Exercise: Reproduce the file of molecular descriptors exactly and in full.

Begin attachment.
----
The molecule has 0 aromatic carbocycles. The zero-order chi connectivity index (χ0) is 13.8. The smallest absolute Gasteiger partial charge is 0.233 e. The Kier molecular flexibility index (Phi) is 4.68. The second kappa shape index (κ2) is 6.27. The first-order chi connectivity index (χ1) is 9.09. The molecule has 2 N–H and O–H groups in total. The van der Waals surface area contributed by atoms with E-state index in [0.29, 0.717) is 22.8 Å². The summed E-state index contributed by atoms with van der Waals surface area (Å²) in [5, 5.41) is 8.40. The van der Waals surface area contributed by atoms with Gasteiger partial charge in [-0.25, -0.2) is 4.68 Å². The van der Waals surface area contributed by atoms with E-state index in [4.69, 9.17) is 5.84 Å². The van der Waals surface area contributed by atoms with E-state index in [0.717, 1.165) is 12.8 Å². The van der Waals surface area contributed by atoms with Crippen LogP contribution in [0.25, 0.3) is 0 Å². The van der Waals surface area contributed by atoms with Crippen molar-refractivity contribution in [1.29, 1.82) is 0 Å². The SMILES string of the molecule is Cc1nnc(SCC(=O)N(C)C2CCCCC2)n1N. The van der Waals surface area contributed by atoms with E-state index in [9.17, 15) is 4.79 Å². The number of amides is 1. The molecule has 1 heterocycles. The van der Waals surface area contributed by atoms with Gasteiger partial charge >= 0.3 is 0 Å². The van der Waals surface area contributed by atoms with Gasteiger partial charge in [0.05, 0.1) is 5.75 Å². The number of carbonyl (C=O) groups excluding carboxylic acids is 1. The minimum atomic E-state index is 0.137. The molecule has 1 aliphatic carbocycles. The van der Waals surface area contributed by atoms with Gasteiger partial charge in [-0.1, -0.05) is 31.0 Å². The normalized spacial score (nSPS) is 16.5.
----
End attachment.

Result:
The molecule has 0 aromatic carbocycles. The zero-order chi connectivity index (χ0) is 13.8. The smallest absolute Gasteiger partial charge is 0.233 e. The Kier molecular flexibility index (Phi) is 4.68. The second kappa shape index (κ2) is 6.27. The first-order chi connectivity index (χ1) is 9.09. The molecule has 2 N–H and O–H groups in total. The van der Waals surface area contributed by atoms with E-state index in [0.29, 0.717) is 22.8 Å². The summed E-state index contributed by atoms with van der Waals surface area (Å²) in [5, 5.41) is 8.40. The van der Waals surface area contributed by atoms with Gasteiger partial charge in [-0.25, -0.2) is 4.68 Å². The van der Waals surface area contributed by atoms with E-state index in [4.69, 9.17) is 5.84 Å². The van der Waals surface area contributed by atoms with E-state index in [0.717, 1.165) is 12.8 Å². The van der Waals surface area contributed by atoms with Crippen LogP contribution in [0.25, 0.3) is 0 Å². The van der Waals surface area contributed by atoms with Crippen molar-refractivity contribution in [1.29, 1.82) is 0 Å². The SMILES string of the molecule is Cc1nnc(SCC(=O)N(C)C2CCCCC2)n1N. The van der Waals surface area contributed by atoms with E-state index in [9.17, 15) is 4.79 Å². The number of amides is 1. The molecule has 1 heterocycles. The van der Waals surface area contributed by atoms with Gasteiger partial charge >= 0.3 is 0 Å². The van der Waals surface area contributed by atoms with Gasteiger partial charge in [0.05, 0.1) is 5.75 Å². The number of carbonyl (C=O) groups excluding carboxylic acids is 1. The minimum atomic E-state index is 0.137. The molecule has 1 aliphatic carbocycles. The van der Waals surface area contributed by atoms with Gasteiger partial charge in [-0.1, -0.05) is 31.0 Å². The normalized spacial score (nSPS) is 16.5.